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  1. Post

    NGINX vs Apache2 on PHP website

    So I've been playing with Apache2 and NGINX. Many say use NGINX as a reverse proxy in front of Apache. And others say just use NGINX.

    I've got two NGINX reverse proxies using KeepAlived (so one at a time) pointing at two app servers.

    I put NGINX on one server, and Apache on the other and had them both connected to their own SQL server with multi-master replication (so they're identical).

    Finally I also had them listen on their own subdomain so I could access each server directly.

    Now, I've run load tests against each with 10,000 clients accessing a light and a heavy page across a time span under a minute.

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    So, they're basically identical but NGINX JUST wins with a more common load (product). No error rate means no errors. And I didn't bother with lower loads on Apache home as there was no errors at 20s.

    As a result, I've gone purely NGINX on my app servers so I only have to remember how to configure one engine.

    The reason for this thread is:
    Is there anything I'm missing out on binning Apache2?

    Some amazing wonderful function that will make my life easier that I'd be better off using Apache2 only on the App Servers (seeing as performance is close enough between the two) instead of NGINX only.

  2. Post
    There used to be a significant performance gap between the two of them a while ago mainly when apache defaulted to using prefork for request handling (there were two other options but while they were fast were badly documented and badly supported)

    I think with that latest 2.4 apache they defaulted to some event based handling method along the same line as nginx so there is no large gap between them as you have found.

    nginx is significantly nicer as a reverse proxy (even though I'd prefer haproxy over nginx for that job) but for general web server stuff it's really down to personal preference and/or integration into existing stuff.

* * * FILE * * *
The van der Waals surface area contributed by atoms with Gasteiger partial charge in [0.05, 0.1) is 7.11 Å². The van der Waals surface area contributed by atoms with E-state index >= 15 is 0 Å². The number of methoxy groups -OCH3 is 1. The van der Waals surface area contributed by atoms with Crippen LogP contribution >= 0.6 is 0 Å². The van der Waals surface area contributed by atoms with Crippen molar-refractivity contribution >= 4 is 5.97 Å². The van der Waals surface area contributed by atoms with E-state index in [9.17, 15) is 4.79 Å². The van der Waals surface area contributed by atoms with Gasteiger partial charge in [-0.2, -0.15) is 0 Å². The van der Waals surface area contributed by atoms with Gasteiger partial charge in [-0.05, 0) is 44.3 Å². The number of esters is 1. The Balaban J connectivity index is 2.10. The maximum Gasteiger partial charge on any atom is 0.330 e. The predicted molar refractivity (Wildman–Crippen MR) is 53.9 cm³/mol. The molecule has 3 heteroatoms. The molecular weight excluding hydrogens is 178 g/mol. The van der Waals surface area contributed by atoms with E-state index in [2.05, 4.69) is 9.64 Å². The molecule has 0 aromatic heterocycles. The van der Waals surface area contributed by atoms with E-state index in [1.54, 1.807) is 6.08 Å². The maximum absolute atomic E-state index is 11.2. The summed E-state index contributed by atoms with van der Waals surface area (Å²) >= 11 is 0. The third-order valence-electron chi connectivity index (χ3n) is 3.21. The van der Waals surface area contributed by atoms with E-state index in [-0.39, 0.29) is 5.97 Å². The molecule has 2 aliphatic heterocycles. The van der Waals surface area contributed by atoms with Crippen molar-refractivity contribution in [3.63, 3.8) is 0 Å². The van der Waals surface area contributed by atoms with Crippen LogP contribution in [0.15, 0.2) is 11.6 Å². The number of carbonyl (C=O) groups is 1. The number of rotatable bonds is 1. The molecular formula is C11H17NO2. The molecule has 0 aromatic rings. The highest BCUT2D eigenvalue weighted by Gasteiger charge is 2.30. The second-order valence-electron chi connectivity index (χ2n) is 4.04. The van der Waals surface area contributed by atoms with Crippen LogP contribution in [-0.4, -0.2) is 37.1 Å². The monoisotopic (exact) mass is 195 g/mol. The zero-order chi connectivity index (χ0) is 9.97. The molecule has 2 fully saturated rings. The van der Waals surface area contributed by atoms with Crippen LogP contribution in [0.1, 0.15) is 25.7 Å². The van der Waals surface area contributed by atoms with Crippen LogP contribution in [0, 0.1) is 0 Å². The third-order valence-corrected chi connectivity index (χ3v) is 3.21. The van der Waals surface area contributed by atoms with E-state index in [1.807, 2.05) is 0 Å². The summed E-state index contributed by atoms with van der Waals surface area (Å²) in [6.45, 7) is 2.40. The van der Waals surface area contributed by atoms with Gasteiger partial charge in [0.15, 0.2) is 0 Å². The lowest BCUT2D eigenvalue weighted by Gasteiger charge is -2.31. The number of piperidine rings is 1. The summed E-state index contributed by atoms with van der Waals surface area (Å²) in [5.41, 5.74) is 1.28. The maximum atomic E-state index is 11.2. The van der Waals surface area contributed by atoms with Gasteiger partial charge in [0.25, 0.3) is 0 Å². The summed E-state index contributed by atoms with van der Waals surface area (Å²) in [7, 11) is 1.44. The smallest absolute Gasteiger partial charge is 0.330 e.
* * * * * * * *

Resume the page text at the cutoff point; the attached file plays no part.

so to answer your question - no not really, i'd just stick with nginx

  3. Post
    Sweet, thanks, that's what I needed to know.

  4. Post
    Switching to HAProxy,

    Health Checks are Nginx Plus (using their servers as yet another Proxy that's a paid service) only and whilst I'm now going to send MySQL requests to the Proxy rather than dedicating them to the App Servers (rendering the Health Checks unnecessary and letting me have an uneven number of SQL/App servers that are load balanced with varying hardware) it looks like a better option overall.

    My problem was that one of the SQL servers didn't automatically reconnect to the pool, so one of the App Servers on WordPress would just return UNABLE TO CONNECT TO DATABASE, which Nginx thought was fine and dandy. I modified WordPress to return a 503 instead but only with Nginx Plus could I flag an HTTP error code as being a server down.

    So every refresh would have a chance of dumping you on a server that says the DB is down.

    Thus I'm segregating the pool of SQL servers and dumping them on the Proxy to deal with, in theory this means an app server shouldn't ever go "down" without actually going down (and automatically getting skipped), making Nginx usable but HAProxy seems to be able to do a few things natively I'd need Nginx Plus to perform.

  5. Post
    Seems reasonable, haproxy is very good as a tcp loadbalancer not only for http- i've run a heap of wordpress sites on an environment pretty much the same as what you have set up and it seemed to go pretty well.

    One thing you might find valuable if you aren't already doing it is passing a user agent header into the haproxy heathcheck, that way you can parse it out in your app logs so it doesn't fill up with those checks (and also making the healthcheck page a static page of some kind to reduce unneeded load). You can also do some geo blocking/routing pretty easily with a couple of acls which can be handy to remove unwanted countries

    Also I didn't realise those basic features were locked behind plus :/ it's ****ing expensive as well which is funny cause haproxy is probably better and doesn't cost anything

  6. Post
    Yeah, turns out non-HTTP routing (TCP/UDP) is also Nginx Plus. So I have to make the switch either way.

  7. Post
    Pretty cool, HAProxy cut down my config file from like 180 lines on Nginx down to like 40 to achieve the same thing plus the TCP routing and load balancing for MySQL. I don't split the domains out at all and LetsEncrypt certs are dumped into a folder and it snoops out the right one to terminate and update the headers, then SSLs again to the servers.

    Definitely way better than Nginx. Stats should be fun as well when I actually look into it.